I can't claim personal experience but I am told that while child birth is excruciating, as soon as the baby pops out, the pain, and even the memory of the pain, goes. What a reward - all the joy and none of the pain. A lovers tiff often ends with rewards that more than justify the initial upset. Some of our fondest memories are of times when we suffered through loss, pain or illness and received love and care from someone close to us. Its hard to imagine a child having all the pain and none of the reward.

I wrote a song called 'The Beauty of Grace'. The message is that God takes no delight in punishing us but positively seeks to bless us. There is no flip side but there is a tough edge. Grace is not the Christmas present that we don't need or a kiss on the knee that we didn't bump. God doesn't comfort me when Jack gets the attention I wanted or Jill looks fantastic in the jeans you couldn't get past your knees.

Grace is the spoonful of sugar when the medicine made you cry. I love the name of my blog. We all need a sweet spoonful of dreams when reality is a bit of a nightmare.

Tuesday, January 05, 2010

Where the Heart is

I've been to Blackpool Pleasure Beach 2 or 3 times and as well as other rides I've been on Infusion and Pepsi Max. Infusion is a suspended monorail. You sit in a seat with your feet dangling but your torso is held in a yoke that locks around your waist. The main feature on Infusion is the corkscrew which tosses you round and its not gentle. Pepsi Max is more traditional roller coaster but it is very high and the initial drop is near vertical (not for the faint-hearted). Your feet are in the car and you are securely held by a yoke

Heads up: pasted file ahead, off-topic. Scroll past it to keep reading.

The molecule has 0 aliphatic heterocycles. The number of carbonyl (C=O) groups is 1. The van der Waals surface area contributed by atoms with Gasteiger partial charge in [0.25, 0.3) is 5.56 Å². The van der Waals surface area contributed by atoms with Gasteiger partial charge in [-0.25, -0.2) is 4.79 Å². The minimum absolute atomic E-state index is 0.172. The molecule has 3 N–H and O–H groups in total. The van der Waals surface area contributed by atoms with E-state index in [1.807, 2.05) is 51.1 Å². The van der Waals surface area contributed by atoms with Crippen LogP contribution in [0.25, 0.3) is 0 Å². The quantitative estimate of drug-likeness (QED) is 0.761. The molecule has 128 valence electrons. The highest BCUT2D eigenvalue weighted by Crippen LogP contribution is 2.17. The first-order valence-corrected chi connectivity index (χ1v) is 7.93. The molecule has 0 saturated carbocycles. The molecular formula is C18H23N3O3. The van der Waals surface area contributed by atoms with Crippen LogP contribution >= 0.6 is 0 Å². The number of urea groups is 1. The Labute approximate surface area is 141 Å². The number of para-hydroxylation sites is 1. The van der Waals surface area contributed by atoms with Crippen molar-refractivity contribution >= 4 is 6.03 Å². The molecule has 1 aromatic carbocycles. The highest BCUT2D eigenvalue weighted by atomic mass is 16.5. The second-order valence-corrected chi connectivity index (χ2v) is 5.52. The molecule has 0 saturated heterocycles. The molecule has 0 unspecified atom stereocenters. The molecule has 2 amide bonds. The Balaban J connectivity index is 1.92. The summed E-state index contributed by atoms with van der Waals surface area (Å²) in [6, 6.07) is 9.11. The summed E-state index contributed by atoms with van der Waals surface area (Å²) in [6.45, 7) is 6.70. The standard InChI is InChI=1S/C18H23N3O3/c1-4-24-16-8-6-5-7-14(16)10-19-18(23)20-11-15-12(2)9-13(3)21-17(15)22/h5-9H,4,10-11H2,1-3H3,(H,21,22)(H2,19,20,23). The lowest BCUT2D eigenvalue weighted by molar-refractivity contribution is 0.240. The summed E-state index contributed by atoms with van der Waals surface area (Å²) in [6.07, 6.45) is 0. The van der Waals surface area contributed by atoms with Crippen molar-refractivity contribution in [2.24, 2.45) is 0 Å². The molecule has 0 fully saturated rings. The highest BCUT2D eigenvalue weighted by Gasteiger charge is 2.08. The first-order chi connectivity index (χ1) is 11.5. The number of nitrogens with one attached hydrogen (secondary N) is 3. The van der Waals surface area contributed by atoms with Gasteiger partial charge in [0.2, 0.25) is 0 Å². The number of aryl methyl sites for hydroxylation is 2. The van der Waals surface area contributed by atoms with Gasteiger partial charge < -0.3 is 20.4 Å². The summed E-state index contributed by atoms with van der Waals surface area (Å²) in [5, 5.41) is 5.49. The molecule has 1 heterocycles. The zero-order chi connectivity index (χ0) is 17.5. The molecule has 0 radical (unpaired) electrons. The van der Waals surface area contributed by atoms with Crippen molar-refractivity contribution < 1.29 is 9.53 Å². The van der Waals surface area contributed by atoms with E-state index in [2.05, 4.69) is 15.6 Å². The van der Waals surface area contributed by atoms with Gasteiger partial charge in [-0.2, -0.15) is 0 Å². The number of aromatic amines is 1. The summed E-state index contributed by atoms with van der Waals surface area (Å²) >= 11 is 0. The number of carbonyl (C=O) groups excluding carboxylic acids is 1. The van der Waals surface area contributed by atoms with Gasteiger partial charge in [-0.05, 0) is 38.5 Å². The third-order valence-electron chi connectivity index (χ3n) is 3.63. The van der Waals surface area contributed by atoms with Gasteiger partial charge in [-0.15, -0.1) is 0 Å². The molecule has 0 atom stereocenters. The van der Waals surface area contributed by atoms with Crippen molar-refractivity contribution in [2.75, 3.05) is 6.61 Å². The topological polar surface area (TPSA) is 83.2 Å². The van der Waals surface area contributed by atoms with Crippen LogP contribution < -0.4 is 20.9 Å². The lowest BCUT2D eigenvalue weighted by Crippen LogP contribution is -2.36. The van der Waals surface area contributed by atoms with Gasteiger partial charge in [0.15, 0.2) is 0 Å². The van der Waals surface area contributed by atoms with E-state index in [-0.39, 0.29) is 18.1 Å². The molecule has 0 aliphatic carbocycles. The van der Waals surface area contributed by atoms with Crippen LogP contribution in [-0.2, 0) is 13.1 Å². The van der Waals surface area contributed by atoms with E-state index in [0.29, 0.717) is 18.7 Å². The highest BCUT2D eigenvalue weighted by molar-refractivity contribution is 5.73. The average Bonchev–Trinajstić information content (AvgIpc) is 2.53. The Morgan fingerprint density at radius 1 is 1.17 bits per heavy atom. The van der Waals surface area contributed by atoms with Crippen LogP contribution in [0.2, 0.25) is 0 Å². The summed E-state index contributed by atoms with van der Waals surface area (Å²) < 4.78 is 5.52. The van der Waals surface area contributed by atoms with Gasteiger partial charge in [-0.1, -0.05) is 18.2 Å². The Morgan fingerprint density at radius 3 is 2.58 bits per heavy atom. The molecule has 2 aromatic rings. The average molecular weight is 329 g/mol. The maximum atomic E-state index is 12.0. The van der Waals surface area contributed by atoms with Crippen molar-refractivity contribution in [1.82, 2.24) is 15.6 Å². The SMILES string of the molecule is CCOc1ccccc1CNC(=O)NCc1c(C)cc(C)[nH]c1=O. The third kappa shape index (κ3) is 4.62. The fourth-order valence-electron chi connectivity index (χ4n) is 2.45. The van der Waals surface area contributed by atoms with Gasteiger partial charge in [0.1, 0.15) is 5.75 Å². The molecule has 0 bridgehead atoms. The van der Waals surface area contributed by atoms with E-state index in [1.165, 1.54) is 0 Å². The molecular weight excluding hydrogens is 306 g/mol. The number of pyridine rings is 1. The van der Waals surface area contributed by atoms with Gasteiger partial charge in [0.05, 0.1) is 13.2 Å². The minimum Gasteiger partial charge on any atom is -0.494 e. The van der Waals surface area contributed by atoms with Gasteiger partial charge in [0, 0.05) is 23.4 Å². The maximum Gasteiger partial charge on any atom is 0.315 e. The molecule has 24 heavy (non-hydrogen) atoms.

Somehow, on Infusion you feel more secure because you can sense that you are being held around your shoulders and you feel attached to the vehicle by your upper body. On Pepsi Max you don't get that sense of security because its your feet that feel secure. On New Year's Eve I felt quite insecure riding into 2010, not because I couldn't call on people who cared for me but because the security I longed for wasn't there. It struck me that security is not about what you know but how you feel.

When you know where your heart will be at the ride's end you don't care that your head rattles or your feet swing but nothing can assuage the fear when your heart feels exposed. You just have to endure and hope that your heart will hold out till you stop. Unfortunately you can't always enjoy the ride, sometimes you just have to trust you will get to your destination in one piece.